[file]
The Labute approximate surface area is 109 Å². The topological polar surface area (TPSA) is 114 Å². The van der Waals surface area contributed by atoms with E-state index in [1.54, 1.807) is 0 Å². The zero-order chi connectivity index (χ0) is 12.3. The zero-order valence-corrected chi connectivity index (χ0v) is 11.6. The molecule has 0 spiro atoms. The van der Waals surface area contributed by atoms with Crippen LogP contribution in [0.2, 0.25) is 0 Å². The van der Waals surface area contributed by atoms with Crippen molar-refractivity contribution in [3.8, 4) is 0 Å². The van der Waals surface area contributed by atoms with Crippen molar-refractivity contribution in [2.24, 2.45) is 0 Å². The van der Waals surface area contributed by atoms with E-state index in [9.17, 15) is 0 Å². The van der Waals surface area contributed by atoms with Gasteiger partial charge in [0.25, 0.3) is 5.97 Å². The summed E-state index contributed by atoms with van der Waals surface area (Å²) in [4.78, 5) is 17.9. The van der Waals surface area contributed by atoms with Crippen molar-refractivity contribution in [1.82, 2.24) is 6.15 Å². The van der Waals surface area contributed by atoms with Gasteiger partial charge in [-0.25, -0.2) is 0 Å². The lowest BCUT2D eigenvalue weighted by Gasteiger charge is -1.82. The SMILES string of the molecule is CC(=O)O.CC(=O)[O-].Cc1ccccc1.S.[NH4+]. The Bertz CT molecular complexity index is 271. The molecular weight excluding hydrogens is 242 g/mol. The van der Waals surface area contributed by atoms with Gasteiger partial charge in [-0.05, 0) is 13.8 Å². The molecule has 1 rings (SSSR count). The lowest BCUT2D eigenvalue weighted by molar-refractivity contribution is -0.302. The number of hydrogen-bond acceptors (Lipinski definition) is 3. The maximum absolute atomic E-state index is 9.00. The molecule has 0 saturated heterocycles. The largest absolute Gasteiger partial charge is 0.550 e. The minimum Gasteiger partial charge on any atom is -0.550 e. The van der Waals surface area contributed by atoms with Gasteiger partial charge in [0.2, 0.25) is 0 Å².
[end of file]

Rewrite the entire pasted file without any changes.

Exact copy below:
The Labute approximate surface area is 109 Å². The topological polar surface area (TPSA) is 114 Å². The van der Waals surface area contributed by atoms with E-state index in [1.54, 1.807) is 0 Å². The zero-order chi connectivity index (χ0) is 12.3. The zero-order valence-corrected chi connectivity index (χ0v) is 11.6. The molecule has 0 spiro atoms. The van der Waals surface area contributed by atoms with Crippen LogP contribution in [0.2, 0.25) is 0 Å². The van der Waals surface area contributed by atoms with Crippen molar-refractivity contribution in [3.8, 4) is 0 Å². The van der Waals surface area contributed by atoms with Crippen molar-refractivity contribution in [2.24, 2.45) is 0 Å². The van der Waals surface area contributed by atoms with E-state index in [9.17, 15) is 0 Å². The van der Waals surface area contributed by atoms with Gasteiger partial charge in [0.25, 0.3) is 5.97 Å². The summed E-state index contributed by atoms with van der Waals surface area (Å²) in [4.78, 5) is 17.9. The van der Waals surface area contributed by atoms with Crippen molar-refractivity contribution in [1.82, 2.24) is 6.15 Å². The van der Waals surface area contributed by atoms with Gasteiger partial charge in [-0.25, -0.2) is 0 Å². The lowest BCUT2D eigenvalue weighted by Gasteiger charge is -1.82. The SMILES string of the molecule is CC(=O)O.CC(=O)[O-].Cc1ccccc1.S.[NH4+]. The Bertz CT molecular complexity index is 271. The molecular weight excluding hydrogens is 242 g/mol. The van der Waals surface area contributed by atoms with Gasteiger partial charge in [-0.05, 0) is 13.8 Å². The molecule has 1 rings (SSSR count). The lowest BCUT2D eigenvalue weighted by molar-refractivity contribution is -0.302. The number of hydrogen-bond acceptors (Lipinski definition) is 3. The maximum absolute atomic E-state index is 9.00. The molecule has 0 saturated heterocycles. The largest absolute Gasteiger partial charge is 0.550 e. The minimum Gasteiger partial charge on any atom is -0.550 e. The van der Waals surface area contributed by atoms with Gasteiger partial charge in [0.2, 0.25) is 0 Å².